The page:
Well, our little city, in the words of one local businessman, has “finally repealed prohibition” and ushered in a new era of sin and debauchery. An era in which the sin and debauchery is legal as opposed to the illegal sin and debauchery that we are currently experiencing. Tuesday’s election in our town included a referendum for the package sale of alcohol. It’s been a big deal in this town and pretty much caused a split right down the middle. The referendum passed by a mere 36 votes with an additional 57 provisional ballots yet to be approved and counted.
What does this all mean?
The proponents say it will bring new business, increased opportunity and convenience to our town.
The opponents say it will bring new business, increased opportunity and convenience to our town.
With a split like that can you believe that both sides actually say they are doing what’s best for the youth of our town?
Crazy, isn’t it?
Personally, I voted against it. I’m just fundamentally opposed to supporting any type of business that has the potential to destroy and ruin lives that are already in pretty poor shape to begin with if people are turning to alcohol for the answers. Does this mean I am completely against drinking and think that everyone who imbibes is in the express lane to Hell? No. If you want to drink a glass of wine with your dinner or have a beer after work that is completely up to you. I have no problem with that. I don’t do it because I know it would be wrong for me to take part in such activities but I’m not going to condemn other people for such an act. Many people will be responsible with their consumption of alcohol and it will never cause them a problem. But many more won’t. What I do have a problem with are the irresponsible people who don’t know when to stop. Therefore, I don’t want to support any business or organization that feeds their habit, making the procurement of alcohol easier and more convenient.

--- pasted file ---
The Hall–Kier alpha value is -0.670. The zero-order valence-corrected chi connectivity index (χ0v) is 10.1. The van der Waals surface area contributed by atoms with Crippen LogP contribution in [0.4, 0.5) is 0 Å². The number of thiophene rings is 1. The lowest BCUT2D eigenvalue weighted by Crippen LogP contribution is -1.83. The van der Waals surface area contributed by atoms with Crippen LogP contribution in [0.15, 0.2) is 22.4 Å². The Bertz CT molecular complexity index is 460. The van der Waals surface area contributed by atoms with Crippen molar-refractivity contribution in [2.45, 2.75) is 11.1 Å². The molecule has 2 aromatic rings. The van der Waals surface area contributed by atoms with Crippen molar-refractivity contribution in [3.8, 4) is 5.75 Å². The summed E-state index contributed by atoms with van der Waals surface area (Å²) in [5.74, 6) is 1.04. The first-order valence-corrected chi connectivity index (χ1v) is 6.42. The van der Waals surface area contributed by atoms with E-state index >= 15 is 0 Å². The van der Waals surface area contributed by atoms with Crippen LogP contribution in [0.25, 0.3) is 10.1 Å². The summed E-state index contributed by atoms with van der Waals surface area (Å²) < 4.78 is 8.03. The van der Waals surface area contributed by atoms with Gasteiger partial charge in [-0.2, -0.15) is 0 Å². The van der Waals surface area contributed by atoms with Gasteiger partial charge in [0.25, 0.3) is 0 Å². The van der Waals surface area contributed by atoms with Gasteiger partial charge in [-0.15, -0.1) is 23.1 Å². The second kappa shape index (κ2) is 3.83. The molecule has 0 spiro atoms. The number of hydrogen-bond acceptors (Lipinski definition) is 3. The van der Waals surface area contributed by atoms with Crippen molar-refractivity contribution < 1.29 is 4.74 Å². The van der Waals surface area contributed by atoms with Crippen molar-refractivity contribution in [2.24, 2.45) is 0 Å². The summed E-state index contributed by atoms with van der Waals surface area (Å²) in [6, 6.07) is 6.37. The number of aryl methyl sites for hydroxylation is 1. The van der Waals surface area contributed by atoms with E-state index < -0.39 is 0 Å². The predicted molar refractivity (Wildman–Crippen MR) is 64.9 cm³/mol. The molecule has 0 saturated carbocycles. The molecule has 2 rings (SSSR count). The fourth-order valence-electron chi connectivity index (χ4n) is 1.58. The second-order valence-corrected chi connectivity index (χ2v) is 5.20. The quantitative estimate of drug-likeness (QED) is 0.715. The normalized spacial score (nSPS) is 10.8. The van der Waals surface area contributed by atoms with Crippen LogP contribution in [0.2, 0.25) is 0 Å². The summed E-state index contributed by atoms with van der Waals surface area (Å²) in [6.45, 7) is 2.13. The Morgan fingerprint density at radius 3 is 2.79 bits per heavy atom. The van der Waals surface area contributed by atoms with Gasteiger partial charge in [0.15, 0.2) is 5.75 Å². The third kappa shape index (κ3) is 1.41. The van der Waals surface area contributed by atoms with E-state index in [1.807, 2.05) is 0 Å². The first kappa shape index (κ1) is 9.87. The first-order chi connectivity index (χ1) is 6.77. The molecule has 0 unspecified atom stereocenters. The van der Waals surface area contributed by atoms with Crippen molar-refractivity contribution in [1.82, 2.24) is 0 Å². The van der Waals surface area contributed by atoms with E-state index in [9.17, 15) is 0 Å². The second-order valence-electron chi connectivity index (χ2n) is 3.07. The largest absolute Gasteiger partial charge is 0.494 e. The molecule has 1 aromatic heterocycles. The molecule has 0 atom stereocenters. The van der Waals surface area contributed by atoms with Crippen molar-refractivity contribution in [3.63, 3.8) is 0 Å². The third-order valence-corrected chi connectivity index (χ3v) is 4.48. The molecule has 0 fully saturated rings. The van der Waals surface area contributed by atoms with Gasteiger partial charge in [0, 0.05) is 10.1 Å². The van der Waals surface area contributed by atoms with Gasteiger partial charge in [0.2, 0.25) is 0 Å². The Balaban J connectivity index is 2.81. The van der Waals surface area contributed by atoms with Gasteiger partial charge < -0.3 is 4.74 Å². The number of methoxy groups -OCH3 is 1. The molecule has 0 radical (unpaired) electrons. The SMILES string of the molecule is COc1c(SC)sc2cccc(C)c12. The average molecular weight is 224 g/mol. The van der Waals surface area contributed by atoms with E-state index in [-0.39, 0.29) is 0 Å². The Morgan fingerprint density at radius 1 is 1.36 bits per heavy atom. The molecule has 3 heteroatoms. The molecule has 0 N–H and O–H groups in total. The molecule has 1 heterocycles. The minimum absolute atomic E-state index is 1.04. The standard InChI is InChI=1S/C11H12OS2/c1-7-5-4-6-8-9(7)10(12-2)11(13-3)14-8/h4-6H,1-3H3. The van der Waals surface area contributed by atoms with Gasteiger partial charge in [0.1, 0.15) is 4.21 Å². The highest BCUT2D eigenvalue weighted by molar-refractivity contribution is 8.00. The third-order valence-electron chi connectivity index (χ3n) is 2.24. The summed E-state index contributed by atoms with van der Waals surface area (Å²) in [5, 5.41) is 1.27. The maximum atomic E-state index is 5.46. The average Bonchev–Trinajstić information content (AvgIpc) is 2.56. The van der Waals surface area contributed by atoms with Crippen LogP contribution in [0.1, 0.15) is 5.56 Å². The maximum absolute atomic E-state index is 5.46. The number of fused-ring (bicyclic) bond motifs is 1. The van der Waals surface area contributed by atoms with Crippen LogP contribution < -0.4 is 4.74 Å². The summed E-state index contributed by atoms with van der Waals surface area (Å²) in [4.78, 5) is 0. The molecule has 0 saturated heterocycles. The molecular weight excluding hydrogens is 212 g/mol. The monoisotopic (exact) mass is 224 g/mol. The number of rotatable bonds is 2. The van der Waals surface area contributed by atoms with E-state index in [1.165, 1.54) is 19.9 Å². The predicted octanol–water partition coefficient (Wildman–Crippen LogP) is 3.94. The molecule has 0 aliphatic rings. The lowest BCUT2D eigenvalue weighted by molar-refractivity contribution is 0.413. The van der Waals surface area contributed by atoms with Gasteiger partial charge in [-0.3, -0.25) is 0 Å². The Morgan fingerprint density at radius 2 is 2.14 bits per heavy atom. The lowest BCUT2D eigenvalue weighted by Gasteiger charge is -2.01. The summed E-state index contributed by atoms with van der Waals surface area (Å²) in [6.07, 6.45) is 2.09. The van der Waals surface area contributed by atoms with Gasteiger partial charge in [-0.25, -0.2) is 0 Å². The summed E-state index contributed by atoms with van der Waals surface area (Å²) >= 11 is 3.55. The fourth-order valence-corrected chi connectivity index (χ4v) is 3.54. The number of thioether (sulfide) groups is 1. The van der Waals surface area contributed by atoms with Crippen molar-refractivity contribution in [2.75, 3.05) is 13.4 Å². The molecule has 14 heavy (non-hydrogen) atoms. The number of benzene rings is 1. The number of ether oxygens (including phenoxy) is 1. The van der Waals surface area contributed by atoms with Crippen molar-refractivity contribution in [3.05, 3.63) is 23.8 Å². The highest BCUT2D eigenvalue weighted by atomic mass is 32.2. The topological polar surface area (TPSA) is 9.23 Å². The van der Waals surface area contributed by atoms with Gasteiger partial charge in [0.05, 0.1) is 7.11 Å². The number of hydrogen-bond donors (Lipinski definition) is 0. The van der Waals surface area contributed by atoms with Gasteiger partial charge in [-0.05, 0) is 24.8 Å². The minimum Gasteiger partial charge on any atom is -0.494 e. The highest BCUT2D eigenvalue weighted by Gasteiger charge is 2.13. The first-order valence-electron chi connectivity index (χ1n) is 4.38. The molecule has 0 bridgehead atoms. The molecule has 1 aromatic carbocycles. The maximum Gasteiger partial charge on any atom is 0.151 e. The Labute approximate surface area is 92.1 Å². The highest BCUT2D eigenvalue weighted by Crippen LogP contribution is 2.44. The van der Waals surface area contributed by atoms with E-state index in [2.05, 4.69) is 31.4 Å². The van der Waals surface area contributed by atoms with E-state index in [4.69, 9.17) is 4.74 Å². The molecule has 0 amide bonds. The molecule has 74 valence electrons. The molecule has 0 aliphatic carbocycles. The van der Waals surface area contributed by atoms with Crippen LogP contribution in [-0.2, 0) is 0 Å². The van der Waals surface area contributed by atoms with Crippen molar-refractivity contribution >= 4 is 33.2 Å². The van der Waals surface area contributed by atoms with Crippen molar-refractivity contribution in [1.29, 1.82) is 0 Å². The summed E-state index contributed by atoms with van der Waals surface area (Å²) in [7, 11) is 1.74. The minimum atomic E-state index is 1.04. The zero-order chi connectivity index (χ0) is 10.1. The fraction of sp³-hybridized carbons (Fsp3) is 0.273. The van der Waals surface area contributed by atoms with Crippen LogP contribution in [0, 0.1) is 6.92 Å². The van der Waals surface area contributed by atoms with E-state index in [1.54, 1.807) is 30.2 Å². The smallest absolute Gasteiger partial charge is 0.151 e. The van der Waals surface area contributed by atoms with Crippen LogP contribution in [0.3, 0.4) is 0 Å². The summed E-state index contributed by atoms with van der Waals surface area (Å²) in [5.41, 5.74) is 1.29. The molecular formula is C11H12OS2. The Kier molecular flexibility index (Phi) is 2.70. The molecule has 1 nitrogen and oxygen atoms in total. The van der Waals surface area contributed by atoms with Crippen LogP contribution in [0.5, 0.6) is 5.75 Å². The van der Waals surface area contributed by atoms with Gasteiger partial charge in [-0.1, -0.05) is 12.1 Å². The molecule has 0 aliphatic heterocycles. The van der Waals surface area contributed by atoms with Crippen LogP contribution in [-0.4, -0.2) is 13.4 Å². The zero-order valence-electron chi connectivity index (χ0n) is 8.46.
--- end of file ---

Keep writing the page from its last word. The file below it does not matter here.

I think, however, the opposition to the amendment failed to win any additional support once they took the stance that, “We are doing this to protect our youth.” The group officially named themselves The Coalition to Protect the Youth. I felt at that moment that all money spent to fight the movement would be money lost because, in my humble opinion, once you exploit anyone or anything for personal gain, you are doomed to fail. But what do I know? I’ve just worked in newspaper and public relations for the last 12 years. I don’t really have a feel for how people publicly react to certain situations. Of course, no one asked my opinion. They seldom do and even more seldom do they listen to my opinion when I offer it, so I basically have learned keep my mouth shut … sort of.
One side said we have to protect our youth from the evils of alcohol. The other said we must increase tax revenue in order to provide them with more opportunity in our small town. Alas, silly me, I thought we should have left the youth out of it since they are neither old enough to vote nor drink. Perhaps it would have been more effective to ask people to “Vote No” simply on principle. Once you start throwing out statistics, everything you say can and will be rebutted by your opposition.
But it’s too late now. So I sit here in my office on our college campus, listening to the supporters clink their champagne flutes in celebration of their victory and the impending wealth that alcohol will inevitably bring to our community. With their hope and vision and promise for the future completely laid out and tied into the completely reputable alcohol industry I fully expect our enrollment to double within the next three years.